Ocean City celebrates beginning of $15M. project

By MICHAEL MILLER Staff Writer
Published: September 11, 2008

The city on Wednesday celebrated expansion plans for the Community Center, the most ambitious public project to be undertaken here since the new high school was built in 2004. The $15 million project will include a new Cape May County senior center, an expanded library and a cafe in the larger atrium, as designed by Garrison Architects of Mt. Laurel..

The Ocean City Free Public Library, the city and the county are paying for the expansion.

More than 100 officials, business leaders and members of the community turned out for the ceremonial ground-breaking.

Mayor Sal Perillo said the project will give Ocean City residents more reason to enjoy the enormous complex at 17th Street. It already boasts the historical museum, the arts center and the Aquatic and Fitness Center.

"What I've enjoyed over the years is talking to people about what makes them excited about Ocean City. ... We have to find as many reasons as we can to get people to live here year-round," he said.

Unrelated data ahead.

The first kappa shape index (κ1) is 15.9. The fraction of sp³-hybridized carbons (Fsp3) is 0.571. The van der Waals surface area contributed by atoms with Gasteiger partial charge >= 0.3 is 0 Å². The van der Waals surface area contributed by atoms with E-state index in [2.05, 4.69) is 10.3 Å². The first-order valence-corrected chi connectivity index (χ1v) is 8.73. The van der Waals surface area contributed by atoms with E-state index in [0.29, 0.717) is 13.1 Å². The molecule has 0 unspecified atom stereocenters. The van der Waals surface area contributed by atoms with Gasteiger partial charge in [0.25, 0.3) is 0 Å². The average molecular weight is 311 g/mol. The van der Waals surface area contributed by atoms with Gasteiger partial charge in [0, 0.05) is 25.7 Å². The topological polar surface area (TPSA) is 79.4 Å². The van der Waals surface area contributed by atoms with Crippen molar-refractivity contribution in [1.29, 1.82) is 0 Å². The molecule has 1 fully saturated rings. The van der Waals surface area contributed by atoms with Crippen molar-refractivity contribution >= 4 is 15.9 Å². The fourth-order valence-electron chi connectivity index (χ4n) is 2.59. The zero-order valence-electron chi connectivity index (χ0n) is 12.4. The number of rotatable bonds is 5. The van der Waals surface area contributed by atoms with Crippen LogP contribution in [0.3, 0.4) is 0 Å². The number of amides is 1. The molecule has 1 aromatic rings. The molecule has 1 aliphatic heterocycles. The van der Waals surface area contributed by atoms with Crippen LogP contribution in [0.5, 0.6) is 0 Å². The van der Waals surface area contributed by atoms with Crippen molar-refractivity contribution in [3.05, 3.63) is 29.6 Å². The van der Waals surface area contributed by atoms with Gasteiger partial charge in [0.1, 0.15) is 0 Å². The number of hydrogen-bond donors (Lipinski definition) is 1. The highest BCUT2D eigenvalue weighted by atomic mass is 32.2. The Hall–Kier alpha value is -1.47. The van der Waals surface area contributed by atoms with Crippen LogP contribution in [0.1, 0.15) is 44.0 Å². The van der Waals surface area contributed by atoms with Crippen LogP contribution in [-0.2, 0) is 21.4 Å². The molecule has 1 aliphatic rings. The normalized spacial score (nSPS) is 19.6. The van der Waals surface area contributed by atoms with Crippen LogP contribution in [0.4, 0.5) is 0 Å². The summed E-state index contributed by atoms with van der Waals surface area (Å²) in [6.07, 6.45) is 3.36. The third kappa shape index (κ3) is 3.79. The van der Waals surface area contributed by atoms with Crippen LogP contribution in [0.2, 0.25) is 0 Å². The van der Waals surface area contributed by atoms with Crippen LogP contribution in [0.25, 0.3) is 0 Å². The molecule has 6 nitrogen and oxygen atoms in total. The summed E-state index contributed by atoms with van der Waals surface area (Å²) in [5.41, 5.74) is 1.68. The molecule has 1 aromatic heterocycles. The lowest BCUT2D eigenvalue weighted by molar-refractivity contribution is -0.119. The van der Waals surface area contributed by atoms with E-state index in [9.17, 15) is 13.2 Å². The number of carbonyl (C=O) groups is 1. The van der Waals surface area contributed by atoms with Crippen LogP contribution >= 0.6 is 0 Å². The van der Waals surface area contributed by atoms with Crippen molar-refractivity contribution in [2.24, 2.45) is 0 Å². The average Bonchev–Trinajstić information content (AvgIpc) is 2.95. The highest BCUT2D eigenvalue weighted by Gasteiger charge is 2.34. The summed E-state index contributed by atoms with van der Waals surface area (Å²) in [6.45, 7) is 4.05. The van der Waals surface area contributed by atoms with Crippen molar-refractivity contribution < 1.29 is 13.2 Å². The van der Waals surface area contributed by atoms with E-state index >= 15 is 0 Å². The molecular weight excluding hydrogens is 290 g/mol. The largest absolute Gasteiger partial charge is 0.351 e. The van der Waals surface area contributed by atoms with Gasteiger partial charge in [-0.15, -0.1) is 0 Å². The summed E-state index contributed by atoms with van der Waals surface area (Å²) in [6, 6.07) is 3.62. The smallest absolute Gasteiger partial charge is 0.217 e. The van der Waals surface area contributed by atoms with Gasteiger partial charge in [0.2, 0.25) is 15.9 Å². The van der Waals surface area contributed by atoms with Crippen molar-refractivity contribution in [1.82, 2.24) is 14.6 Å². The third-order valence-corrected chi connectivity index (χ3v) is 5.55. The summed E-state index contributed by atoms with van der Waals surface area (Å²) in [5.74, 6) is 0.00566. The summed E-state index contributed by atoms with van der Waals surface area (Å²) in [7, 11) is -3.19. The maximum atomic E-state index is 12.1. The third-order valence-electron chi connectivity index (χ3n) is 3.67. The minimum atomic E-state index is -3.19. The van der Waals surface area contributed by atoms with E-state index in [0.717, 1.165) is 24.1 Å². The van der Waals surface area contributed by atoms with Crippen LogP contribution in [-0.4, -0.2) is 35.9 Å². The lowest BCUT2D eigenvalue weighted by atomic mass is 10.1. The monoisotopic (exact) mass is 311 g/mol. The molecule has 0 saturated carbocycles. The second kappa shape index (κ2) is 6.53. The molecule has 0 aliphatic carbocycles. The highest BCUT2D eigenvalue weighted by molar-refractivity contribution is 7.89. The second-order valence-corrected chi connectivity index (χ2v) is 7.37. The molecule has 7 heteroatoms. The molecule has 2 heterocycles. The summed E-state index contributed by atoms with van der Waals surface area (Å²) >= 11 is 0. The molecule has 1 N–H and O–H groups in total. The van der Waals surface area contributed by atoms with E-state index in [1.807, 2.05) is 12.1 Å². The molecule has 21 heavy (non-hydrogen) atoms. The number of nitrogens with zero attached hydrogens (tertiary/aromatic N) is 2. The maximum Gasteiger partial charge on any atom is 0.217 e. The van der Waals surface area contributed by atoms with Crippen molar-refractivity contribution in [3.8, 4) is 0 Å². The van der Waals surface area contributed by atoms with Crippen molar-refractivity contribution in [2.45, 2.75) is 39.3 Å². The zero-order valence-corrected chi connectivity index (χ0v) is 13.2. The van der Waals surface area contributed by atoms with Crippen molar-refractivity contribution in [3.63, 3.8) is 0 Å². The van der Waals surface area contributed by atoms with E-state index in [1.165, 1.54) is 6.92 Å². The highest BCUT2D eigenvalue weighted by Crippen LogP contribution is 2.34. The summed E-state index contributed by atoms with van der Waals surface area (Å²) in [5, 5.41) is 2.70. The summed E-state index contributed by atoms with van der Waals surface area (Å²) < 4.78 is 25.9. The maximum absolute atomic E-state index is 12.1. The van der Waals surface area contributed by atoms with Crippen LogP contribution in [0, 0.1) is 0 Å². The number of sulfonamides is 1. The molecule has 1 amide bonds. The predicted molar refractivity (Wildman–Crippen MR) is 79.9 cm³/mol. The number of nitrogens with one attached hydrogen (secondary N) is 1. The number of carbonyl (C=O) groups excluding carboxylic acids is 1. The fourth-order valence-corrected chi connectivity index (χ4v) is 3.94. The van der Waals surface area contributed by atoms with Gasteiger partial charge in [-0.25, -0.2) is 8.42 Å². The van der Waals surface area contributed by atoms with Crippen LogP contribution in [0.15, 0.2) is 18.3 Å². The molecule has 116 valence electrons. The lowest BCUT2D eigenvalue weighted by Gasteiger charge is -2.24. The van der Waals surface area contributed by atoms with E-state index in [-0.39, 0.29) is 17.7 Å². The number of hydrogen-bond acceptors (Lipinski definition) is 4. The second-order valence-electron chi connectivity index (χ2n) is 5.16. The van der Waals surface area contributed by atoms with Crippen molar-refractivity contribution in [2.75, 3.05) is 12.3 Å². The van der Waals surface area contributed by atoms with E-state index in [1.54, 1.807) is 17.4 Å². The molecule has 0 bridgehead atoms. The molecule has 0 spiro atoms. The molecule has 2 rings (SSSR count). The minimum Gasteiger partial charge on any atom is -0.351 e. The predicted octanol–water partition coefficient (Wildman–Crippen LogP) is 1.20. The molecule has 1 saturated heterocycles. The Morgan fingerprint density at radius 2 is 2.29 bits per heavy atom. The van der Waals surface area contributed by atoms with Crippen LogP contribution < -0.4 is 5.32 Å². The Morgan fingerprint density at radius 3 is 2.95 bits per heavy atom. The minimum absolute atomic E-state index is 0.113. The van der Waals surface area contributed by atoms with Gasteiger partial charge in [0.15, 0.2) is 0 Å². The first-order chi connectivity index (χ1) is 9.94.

Construction will take about 18 months. The county will move the senior center from 33rd Street to the new building.

"It's a community project that took us where we are today," library board trustee John Flood said.

The expansion is by necessity, officials said. The library sees more than 2,000 visitors on its busiest days and wants to expand its collection and its Internet computers.

Meanwhile, the county wants to update the senior center, which has seen 10 percent more visitors this year for its daily lunches, said Elizabeth Bozzelli, director of the county's Department of Aging.

Bozzelli said residents meet to socialize and enjoy a hot lunch. She said the downturn in the economy has been especially hard on senior citizens.

"They look after each other," she said.

Once a week, county staff members are on hand to answer questions or provide guidance on everything from health care to finances.

The new center comes at an opportune time.

Freeholder Gerald Thornton said Cape May County has the oldest population in New Jersey, topping Ocean County which for years held that distinction.

 

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